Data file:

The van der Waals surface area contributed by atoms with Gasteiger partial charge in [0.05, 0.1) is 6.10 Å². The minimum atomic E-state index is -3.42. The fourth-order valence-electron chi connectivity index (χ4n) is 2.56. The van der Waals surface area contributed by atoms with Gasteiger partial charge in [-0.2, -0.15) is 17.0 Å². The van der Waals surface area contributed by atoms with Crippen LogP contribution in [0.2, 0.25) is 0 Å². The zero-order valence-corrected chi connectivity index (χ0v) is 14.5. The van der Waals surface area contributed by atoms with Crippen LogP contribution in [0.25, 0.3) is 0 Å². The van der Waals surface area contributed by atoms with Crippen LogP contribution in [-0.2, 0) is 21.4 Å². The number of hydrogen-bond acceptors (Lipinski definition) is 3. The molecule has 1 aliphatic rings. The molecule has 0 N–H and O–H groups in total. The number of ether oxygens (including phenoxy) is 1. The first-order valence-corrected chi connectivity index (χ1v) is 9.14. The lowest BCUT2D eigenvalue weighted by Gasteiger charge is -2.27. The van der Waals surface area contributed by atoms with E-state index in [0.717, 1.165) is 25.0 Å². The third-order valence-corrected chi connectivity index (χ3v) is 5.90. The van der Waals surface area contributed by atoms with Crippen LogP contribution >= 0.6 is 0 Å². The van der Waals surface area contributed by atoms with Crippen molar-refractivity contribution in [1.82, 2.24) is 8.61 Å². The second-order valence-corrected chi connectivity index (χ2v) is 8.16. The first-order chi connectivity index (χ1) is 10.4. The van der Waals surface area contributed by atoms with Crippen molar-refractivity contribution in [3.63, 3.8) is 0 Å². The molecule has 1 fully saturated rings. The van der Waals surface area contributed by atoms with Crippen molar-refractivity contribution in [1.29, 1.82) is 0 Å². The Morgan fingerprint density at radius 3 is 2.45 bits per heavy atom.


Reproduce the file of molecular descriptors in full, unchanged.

The van der Waals surface area contributed by atoms with Gasteiger partial charge in [0.05, 0.1) is 6.10 Å². The minimum atomic E-state index is -3.42. The fourth-order valence-electron chi connectivity index (χ4n) is 2.56. The van der Waals surface area contributed by atoms with Gasteiger partial charge in [-0.2, -0.15) is 17.0 Å². The van der Waals surface area contributed by atoms with Crippen LogP contribution in [0.2, 0.25) is 0 Å². The zero-order valence-corrected chi connectivity index (χ0v) is 14.5. The van der Waals surface area contributed by atoms with Crippen LogP contribution in [0.25, 0.3) is 0 Å². The van der Waals surface area contributed by atoms with Crippen LogP contribution in [-0.2, 0) is 21.4 Å². The number of hydrogen-bond acceptors (Lipinski definition) is 3. The molecule has 1 aliphatic rings. The molecule has 0 N–H and O–H groups in total. The number of ether oxygens (including phenoxy) is 1. The first-order valence-corrected chi connectivity index (χ1v) is 9.14. The lowest BCUT2D eigenvalue weighted by Gasteiger charge is -2.27. The van der Waals surface area contributed by atoms with E-state index in [0.717, 1.165) is 25.0 Å². The third-order valence-corrected chi connectivity index (χ3v) is 5.90. The van der Waals surface area contributed by atoms with Crippen LogP contribution >= 0.6 is 0 Å². The van der Waals surface area contributed by atoms with Crippen molar-refractivity contribution in [1.82, 2.24) is 8.61 Å². The second-order valence-corrected chi connectivity index (χ2v) is 8.16. The first-order chi connectivity index (χ1) is 10.4. The van der Waals surface area contributed by atoms with Crippen molar-refractivity contribution in [3.63, 3.8) is 0 Å². The molecule has 1 fully saturated rings. The van der Waals surface area contributed by atoms with Crippen molar-refractivity contribution in [1.29, 1.82) is 0 Å². The Morgan fingerprint density at radius 3 is 2.45 bits per heavy atom.